Room Temperature Vulcanizing (RTV) adhesives brag several benefits over traditional gaskets, including cost-effectiveness and faster and easier application. However, RTV silicone does not perform well with hydrocarbons which are highly inevitable in the automotive industry. When RTV is replacing gaskets, its adhesive ability is the pinnacle, requiring clean surfaces for optimal adhesion. This requires a method in which to monitor and measure surface cleanliness on a sensitive, objective level.
When a large American automotive manufacturer began to notice engine leaks in the field, they required a change in their surface cleaning processes. The most commonly used materials in engine manufacturing included diecast and machined aluminum—their aluminum cleaning methods comprised of washing, plasma treatment, and conversion coating.
When using a material that requires optimal surface cleanliness for successful bonds, supplier and assembly checks are necessary to understand how clean or contaminated the material is before it enters the cleaning process. Because of this, the company also required a way to check incoming materials from suppliers.
The company first employed dyne inks to determine the surface cleanliness levels on their metals after performing their specified cleaning processes but to no avail. There was too much subjectivity in the inks; the suppliers couldn’t tell for sure whether or not the metal was clean, and their engines still omitted leaks.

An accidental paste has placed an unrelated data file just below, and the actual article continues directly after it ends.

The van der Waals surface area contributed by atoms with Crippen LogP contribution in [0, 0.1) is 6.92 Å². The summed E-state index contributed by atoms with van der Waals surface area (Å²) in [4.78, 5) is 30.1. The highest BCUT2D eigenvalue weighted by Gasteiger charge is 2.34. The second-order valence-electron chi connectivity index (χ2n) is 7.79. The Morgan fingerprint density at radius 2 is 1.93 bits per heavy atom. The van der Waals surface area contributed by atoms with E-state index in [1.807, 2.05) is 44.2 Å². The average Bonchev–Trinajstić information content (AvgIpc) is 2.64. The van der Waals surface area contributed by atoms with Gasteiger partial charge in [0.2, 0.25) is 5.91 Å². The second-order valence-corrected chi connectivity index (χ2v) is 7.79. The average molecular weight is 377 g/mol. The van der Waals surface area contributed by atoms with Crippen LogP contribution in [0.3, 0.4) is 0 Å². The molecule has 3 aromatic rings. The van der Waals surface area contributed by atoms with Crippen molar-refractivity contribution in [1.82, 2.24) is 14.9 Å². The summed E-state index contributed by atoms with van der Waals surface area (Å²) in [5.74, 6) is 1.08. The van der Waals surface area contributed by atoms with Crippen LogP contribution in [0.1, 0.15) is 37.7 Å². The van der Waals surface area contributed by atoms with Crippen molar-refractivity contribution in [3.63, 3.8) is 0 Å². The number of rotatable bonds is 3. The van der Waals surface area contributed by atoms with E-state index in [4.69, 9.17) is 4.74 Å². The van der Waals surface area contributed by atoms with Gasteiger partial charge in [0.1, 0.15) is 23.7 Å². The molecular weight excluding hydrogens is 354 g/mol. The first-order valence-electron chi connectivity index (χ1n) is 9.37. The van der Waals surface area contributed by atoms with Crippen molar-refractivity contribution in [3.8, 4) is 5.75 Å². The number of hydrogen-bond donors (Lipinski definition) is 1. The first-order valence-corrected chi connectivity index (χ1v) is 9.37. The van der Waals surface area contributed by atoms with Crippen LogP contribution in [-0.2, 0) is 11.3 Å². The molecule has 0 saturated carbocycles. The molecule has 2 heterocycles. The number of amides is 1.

Interpreting the Surface
An employee of the automotive manufacturer discovered Brighton Science on the internet and recruited the Surface Analyst™. They took 10,000 measurements with different cleaning processes to analyze the varying surface energies. After interpreting the results, they settled on a pass/fail qualification. This would articulate to all of the manufacturers within the entire company, on a completely objective scale, whether or not their newly prepared surfaces met the desired cleanliness levels to bond RTV. The company now had a way to check incoming supplier materials as well as assembly checks.
Conventional methods are too subjective and destructive, leading to bond failures and wasted material. The Surface Analyst delivers a quantitative, nondestructive, and non-subjective way to measure surface cleanliness and ensure reliable and successful bonds.